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Critical Regionalism

Critical Regionalism is an approach to architecture that strives to counter the placelessness and lack of meaning in Modern Architecture by using contextual forces to give a sense of place and meaning. The term Critical Regionalism was first used by Alex Tzonis and Liliane Lefaivre and later more famously by Kenneth Frampton.

Frampton put forth his views in "Towards a Critical Regionalism: Six points of an architecture of resistance." He evokes Paul Ricouer's question of "how to become modern and to return to sources; how to revive an old, dormant civilization and take part in universal civilization". According to Frampton, Critical Regionalism should adopt modern architecture critically for its universal progressive qualities but at the same time should value responses particular to the context. Emphasis should be on topography, climate, light, tectonic form rather than scenography and the tactile sense rather than the visual. Frampton draws from phenomenology to supplement his arguments.

As put forth by Alex Tzonis and Liliane Lefaivre, Critical Regionalism need not directly draw from the context, rather elements can be stripped of their context and used in strange rather than familiar ways. Here the aim is to make aware of a disruption and a loss of place that is already a fait accompli through reflection and self-evaluation.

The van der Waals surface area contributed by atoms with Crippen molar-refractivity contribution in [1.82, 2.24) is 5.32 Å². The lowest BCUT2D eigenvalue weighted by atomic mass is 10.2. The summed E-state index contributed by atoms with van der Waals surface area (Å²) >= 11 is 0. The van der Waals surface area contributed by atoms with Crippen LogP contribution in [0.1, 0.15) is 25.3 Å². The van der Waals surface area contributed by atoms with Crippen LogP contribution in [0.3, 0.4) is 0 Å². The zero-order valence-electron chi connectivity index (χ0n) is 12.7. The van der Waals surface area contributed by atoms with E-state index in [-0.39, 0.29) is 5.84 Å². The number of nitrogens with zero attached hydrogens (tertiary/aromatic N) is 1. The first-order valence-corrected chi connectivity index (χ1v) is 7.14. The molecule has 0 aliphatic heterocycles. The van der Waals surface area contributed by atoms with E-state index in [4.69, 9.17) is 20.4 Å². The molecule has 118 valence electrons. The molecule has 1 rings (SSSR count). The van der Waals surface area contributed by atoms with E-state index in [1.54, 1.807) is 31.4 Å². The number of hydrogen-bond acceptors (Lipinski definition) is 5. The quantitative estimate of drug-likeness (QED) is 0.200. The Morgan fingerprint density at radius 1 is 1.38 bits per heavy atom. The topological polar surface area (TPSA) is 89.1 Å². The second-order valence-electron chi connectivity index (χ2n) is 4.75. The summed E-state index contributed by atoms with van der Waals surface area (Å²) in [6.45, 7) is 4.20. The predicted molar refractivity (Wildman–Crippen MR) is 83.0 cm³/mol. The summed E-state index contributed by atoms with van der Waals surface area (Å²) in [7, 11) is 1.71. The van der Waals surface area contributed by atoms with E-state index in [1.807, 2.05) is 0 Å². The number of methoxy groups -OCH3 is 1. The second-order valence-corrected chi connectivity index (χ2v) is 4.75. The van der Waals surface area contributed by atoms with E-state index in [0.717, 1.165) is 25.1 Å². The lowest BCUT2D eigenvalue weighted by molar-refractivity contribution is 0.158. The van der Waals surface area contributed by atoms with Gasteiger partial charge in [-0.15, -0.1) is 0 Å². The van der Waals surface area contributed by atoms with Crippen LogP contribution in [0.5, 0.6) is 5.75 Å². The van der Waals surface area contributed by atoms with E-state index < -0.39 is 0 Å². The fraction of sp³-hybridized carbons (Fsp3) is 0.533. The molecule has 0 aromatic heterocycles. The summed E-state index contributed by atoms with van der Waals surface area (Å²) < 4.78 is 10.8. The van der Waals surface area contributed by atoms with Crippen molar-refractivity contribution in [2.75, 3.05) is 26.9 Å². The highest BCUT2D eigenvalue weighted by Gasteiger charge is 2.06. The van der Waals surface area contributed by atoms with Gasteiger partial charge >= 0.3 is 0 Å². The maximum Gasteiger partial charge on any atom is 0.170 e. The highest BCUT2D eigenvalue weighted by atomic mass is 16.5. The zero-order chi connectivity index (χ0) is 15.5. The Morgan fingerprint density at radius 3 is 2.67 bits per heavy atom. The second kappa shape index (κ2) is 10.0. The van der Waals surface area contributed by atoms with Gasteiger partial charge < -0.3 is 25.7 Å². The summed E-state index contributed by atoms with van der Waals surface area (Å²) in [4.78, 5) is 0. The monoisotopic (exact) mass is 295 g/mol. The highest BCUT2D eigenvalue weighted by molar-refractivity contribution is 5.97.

Critical Regionalism is different from Regionalism which tries to achieve a one-to-one correspondence with vernacular architecture in a conscious way without consciously partaking in the universal.

Critical Regionalism is considered a particular form of post-modern (not to be confused with Postmodernism as architectural style) response in developing countries.

Architects who have used such an approach in some of their works include B.V.Doshi, Charles Correa, Raj Rewal, and Tadao Ando.

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